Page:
Are snakes right-handed? Asymmetry in hemipenis size and usage in gartersnakes (Thamnophis sirtalis)

R. Shine*, M. M. Olsson, M. P. LeMaster, I. T. Moore, R. T. Mason

*Corresponding author for this work

Research output: Contribution to journalArticlepeer-review

39 Citations (Scopus)


Male snakes possess paired reproductive systems (testes, efferent ducts, hemipenes and associated components of the kidneys), with an independent set on either side of the body. Our studies on gartersnakes (Thamnophis sirtalis parietalis) reveal significant morphological asymmetry in this system: testes, kidneys, and hemipenes on the right-hand-side of the body are larger than those on the left. Data from matings in the field, and in outdoor enclosures, suggest that this asymmetry has implications for reproductive behavior and, possibly, reproductive success. Copulations using the right hemipenis produced a larger gelatinous 'mating plug,' and may thus more effectively delay remating by the female. Although the overall usage of the two hemipenes in field matings averaged close to 50/50, hemipenis usage was not random. Males tended to alternate hemipenis use in successive matings, perhaps because of depletion of plug material. Also, male gartersnakes preferentially used their larger (right) hemipenis when mating at high body temperatures, perhaps because they are more able to make subtle postural adjustments (and thus, select the better system) under these conditions.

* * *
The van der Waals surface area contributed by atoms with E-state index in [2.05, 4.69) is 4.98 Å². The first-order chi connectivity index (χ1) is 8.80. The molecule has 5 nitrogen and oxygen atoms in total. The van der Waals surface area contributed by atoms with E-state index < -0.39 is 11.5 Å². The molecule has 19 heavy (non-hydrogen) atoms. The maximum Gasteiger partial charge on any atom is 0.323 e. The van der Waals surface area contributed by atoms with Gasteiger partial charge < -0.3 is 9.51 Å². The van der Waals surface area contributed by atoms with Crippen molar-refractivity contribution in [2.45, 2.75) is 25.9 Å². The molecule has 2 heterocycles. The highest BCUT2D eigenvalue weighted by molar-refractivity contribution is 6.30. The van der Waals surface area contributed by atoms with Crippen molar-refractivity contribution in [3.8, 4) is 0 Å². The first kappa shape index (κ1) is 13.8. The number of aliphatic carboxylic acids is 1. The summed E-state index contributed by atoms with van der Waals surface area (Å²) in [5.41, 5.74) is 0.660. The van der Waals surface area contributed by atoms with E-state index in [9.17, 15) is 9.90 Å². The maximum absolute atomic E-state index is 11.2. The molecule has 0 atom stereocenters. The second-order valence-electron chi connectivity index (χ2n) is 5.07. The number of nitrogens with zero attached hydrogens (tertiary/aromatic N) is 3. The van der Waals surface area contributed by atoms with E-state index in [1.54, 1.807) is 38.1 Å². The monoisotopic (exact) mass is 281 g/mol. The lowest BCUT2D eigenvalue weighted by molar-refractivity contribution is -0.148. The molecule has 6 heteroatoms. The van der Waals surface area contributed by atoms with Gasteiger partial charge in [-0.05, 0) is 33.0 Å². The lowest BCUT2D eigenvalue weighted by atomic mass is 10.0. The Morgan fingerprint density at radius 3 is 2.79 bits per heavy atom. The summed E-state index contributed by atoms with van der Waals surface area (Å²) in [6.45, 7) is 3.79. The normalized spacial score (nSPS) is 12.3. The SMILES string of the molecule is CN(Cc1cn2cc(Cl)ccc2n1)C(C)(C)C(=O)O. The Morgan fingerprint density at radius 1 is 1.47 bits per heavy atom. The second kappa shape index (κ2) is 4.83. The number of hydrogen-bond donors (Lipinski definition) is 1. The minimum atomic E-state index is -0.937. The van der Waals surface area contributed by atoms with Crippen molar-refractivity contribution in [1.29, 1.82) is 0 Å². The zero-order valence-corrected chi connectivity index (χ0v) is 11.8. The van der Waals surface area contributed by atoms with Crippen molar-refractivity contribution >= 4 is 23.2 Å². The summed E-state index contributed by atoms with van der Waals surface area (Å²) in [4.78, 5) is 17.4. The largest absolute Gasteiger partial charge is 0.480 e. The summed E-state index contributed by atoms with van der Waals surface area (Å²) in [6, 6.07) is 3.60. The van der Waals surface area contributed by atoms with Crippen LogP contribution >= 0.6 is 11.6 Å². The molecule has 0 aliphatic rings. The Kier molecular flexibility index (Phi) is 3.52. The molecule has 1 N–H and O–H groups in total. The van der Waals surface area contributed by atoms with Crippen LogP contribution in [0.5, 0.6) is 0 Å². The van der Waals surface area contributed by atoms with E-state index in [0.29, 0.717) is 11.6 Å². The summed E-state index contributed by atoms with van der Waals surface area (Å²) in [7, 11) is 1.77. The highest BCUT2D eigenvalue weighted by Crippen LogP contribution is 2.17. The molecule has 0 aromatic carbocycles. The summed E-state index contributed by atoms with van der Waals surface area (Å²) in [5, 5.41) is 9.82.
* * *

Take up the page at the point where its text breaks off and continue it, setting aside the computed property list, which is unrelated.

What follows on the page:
Original languageEnglish
Pages (from-to)411-415
Number of pages5
JournalBehavioral Ecology
Issue number4
Publication statusPublished - Jul 2000
Externally publishedYes


  • Asymmetry
  • Colubridae
  • Gartersnakes
  • Handedness
  • Lateralization
  • Thamnophis sirtalis parietalis
  • Thermal effects


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